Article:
Photoshopping and airbrushing aren't even trade secrets. Everybody knows that every cover girl is airbrushed to seamless, pore-less, wrinkle free perfection. Magazines have been doing it since magazines started. I'm ok with that.
Fashion magazines are selling a dream - a fantasy - an illusion of youth, perfection and flawless infinity. And fortunately, most of us get it. We know these men and women don't look like this in real life (although our younger kids often don't and it can lead to a false expectation of both their idols and themselves).
I'm 39. I know that when I laugh (and I laugh a lot!) I have laughter lines. If a person of 39 has no lines when they laugh, then they have restylane or botox or some sort of cosmetic procedure. I'd bet my next meal on it. Lines are normal! Line-free is not!
I've nothing against these cosmetic procedures. If a person wants them, then they should go ahead. It's a personal decision that's really no-one else's business. My only beef is having these procedures secretly and braggin' on looking so good and young after the injections! Either 'fess up to the shots if you're going to pat yourself on the back for your hot looks, or keep it quiet and accept any forthcoming compliments in the same fashion!
Pop star Kelly Clarkson is on the cover of Self Magazine this September. She has gained a lot of weight (back) in the past few months. Kelly has always been curvy, although she lost a lot of weight after her American Idol win. After receiving compliments for her new body, she admitted it was very hard for her to keep weight off and she is naturally a heavier woman. So now she's back to her usual self and the criticism is palpable. Unflattering photos, taken from bad angles, are everywhere. And Kelly has addressed it by saying that her weight often yo-yos and that she's not naturally thin. She's happy, she''s healthy - but she's no size zero and that's a serious crime in the entertainment business. Back off, she says. I am who I am.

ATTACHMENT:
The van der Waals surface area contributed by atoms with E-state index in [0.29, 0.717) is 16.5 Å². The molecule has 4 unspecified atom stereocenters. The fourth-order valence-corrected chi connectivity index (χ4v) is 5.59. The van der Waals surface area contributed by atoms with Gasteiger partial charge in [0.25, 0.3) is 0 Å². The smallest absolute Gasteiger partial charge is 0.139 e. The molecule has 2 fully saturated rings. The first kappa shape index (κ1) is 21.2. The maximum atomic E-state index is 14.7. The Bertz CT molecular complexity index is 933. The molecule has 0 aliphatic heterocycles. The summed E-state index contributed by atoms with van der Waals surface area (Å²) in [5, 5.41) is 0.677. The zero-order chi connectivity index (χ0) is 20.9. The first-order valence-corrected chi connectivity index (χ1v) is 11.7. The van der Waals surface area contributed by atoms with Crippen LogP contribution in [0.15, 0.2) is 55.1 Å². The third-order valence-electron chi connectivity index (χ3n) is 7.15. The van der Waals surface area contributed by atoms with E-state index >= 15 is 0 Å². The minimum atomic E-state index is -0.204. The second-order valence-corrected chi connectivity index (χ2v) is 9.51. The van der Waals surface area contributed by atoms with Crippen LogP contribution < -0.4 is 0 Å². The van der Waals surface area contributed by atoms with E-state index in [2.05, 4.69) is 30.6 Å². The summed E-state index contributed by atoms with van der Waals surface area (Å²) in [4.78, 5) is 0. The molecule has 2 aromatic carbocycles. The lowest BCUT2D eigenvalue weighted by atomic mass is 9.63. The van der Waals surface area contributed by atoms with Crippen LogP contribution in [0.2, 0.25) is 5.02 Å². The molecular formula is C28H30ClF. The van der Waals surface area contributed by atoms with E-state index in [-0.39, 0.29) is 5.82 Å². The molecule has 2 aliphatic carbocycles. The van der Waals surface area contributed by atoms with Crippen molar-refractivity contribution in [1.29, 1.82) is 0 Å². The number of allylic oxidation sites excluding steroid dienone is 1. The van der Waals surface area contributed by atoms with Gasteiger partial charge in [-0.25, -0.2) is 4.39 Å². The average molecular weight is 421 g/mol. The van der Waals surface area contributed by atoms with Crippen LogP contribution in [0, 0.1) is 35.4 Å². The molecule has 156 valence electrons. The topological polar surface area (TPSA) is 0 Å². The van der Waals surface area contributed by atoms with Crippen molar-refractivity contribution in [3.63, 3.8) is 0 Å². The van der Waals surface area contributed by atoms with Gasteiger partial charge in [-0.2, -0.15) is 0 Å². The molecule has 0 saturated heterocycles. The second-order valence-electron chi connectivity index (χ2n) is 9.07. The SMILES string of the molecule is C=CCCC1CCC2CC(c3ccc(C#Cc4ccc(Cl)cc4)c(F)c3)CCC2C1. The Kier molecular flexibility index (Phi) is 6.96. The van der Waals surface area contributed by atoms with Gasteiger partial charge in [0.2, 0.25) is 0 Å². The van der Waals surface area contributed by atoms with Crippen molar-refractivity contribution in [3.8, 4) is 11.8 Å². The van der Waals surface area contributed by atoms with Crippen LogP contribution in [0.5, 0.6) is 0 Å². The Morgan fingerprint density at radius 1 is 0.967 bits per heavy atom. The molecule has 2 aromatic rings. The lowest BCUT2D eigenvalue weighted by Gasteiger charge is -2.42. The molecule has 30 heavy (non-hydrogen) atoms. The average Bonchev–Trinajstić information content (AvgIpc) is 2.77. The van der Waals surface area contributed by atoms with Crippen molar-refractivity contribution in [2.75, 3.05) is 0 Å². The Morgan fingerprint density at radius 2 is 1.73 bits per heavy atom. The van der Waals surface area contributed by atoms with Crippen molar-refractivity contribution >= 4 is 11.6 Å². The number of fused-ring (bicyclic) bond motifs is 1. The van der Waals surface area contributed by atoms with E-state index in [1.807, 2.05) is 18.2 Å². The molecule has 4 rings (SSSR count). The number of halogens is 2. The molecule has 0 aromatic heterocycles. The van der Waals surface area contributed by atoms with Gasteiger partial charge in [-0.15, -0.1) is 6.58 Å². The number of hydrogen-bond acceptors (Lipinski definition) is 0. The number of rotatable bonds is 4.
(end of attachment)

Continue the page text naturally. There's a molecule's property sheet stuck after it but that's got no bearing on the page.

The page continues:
What I like so much about Clarkson is that she doesn't need to focus on showmanship and selling sex for her shtick. Her voice is all she needs. She has the talent needed to sustain longevity in an industry where all the other talentless-but-cute birds are forced to fly away once their youth begins to fade. Clarkson will always have a job in music because she has the chops needed to do so.
Her interview in Self addresses the weight issue again. And again she says she's fine - she's happy and that "...when people talk about my weight, I'm like, 'You seem to have a problem with it; I don't. I'm fine!' "My happy weight changes — sometimes I eat more, sometimes I play more..."
Clarkson works out but during heavy touring she can't, and she gains a little weight. She doesn't care - but the media does.
So does Self Magazine.
Her cover picture shows a Clarkson that is unrecognizable from the neck down. The magazine shaves, from my estimation, between 30 and 40 pounds from her. At least 4 or 5 dress sizes. This from a magazine that prints Clarkson's insistence that she's happy with her body right alongside the photos.
Self defended altering her photo, saying they wanted Clarkson to look "her personal best". True enough - we all want to look our personal best. But if making a person's body look completely different, whose personal best are we talking about? Granted, shaving ten years of myself, and losing a few pounds might have me at my 'personal best' (oooh, and let's change my eyes to green while we're at it, and add two inches to my height and lose those laughter lines and....) but I'd end up not being me at all. I might as well create some kind of delicious avatar, call it Susan and insist it IS me - me at my personal best!
Self magazine isn't a glamor mag that offers fantasy like some kind of romance monthly. If it were, then chopping up a woman and making her into someone she isn't would be ok. Kind of like a cartoon image of a real person. We'd know she's not really real, but nor is the magazine so we can all buy into the dream if that's what we want.
But it bills itself as "the first-ever magazine of total well-being, merging beauty and health, fitness and nutrition, and happiness and personal style together in one package.
Since the magazine’s inception the achievement of well-being has become the cultural mantra of our time. SELF is a blueprint for the woman who wants to stay informed, get inspired, grow and achieve her personal goals".
And this is where the hypocrisy lies.
"Stay true to who you are, and everyone else will love you too" is the quote from Clarkson, right there on the cover, beside her image so digitally altered it might as well not even be her.
'Everyone else' except for Self Magazine, perhaps...
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